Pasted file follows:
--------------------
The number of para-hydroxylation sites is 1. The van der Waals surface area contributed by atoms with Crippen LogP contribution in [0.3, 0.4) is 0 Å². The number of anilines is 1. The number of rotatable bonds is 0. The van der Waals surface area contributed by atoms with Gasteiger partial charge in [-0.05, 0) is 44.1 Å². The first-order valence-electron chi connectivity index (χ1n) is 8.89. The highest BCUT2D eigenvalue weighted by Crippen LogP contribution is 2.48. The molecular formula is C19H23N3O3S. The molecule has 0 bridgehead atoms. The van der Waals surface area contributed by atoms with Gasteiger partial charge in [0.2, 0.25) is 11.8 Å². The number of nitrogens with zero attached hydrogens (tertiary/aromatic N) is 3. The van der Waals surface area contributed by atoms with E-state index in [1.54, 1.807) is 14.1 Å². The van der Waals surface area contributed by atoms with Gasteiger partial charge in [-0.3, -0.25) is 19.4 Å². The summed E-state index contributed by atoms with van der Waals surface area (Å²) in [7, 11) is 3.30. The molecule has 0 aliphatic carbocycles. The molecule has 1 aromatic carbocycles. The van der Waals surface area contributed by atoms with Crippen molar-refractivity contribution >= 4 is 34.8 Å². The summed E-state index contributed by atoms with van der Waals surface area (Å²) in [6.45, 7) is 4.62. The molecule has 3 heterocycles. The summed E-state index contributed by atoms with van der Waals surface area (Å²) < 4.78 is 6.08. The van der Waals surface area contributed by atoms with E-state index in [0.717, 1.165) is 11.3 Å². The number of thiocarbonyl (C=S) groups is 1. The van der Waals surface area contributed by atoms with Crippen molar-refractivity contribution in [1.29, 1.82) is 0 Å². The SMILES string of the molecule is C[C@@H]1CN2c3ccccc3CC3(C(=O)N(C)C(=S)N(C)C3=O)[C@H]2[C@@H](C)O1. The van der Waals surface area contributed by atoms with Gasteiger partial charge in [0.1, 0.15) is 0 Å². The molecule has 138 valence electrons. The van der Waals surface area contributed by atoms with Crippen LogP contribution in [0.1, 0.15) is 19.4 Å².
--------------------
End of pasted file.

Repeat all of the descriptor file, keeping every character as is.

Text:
The number of para-hydroxylation sites is 1. The van der Waals surface area contributed by atoms with Crippen LogP contribution in [0.3, 0.4) is 0 Å². The number of anilines is 1. The number of rotatable bonds is 0. The van der Waals surface area contributed by atoms with Gasteiger partial charge in [-0.05, 0) is 44.1 Å². The first-order valence-electron chi connectivity index (χ1n) is 8.89. The highest BCUT2D eigenvalue weighted by Crippen LogP contribution is 2.48. The molecular formula is C19H23N3O3S. The molecule has 0 bridgehead atoms. The van der Waals surface area contributed by atoms with Gasteiger partial charge in [0.2, 0.25) is 11.8 Å². The number of nitrogens with zero attached hydrogens (tertiary/aromatic N) is 3. The van der Waals surface area contributed by atoms with E-state index in [1.54, 1.807) is 14.1 Å². The van der Waals surface area contributed by atoms with Gasteiger partial charge in [-0.3, -0.25) is 19.4 Å². The summed E-state index contributed by atoms with van der Waals surface area (Å²) in [7, 11) is 3.30. The molecule has 0 aliphatic carbocycles. The molecule has 1 aromatic carbocycles. The van der Waals surface area contributed by atoms with Crippen molar-refractivity contribution >= 4 is 34.8 Å². The summed E-state index contributed by atoms with van der Waals surface area (Å²) in [6.45, 7) is 4.62. The molecule has 3 heterocycles. The summed E-state index contributed by atoms with van der Waals surface area (Å²) < 4.78 is 6.08. The van der Waals surface area contributed by atoms with E-state index in [0.717, 1.165) is 11.3 Å². The number of thiocarbonyl (C=S) groups is 1. The van der Waals surface area contributed by atoms with Crippen molar-refractivity contribution in [1.29, 1.82) is 0 Å². The SMILES string of the molecule is C[C@@H]1CN2c3ccccc3CC3(C(=O)N(C)C(=S)N(C)C3=O)[C@H]2[C@@H](C)O1. The van der Waals surface area contributed by atoms with Gasteiger partial charge in [0.1, 0.15) is 0 Å². The molecule has 138 valence electrons. The van der Waals surface area contributed by atoms with Crippen LogP contribution in [0.1, 0.15) is 19.4 Å².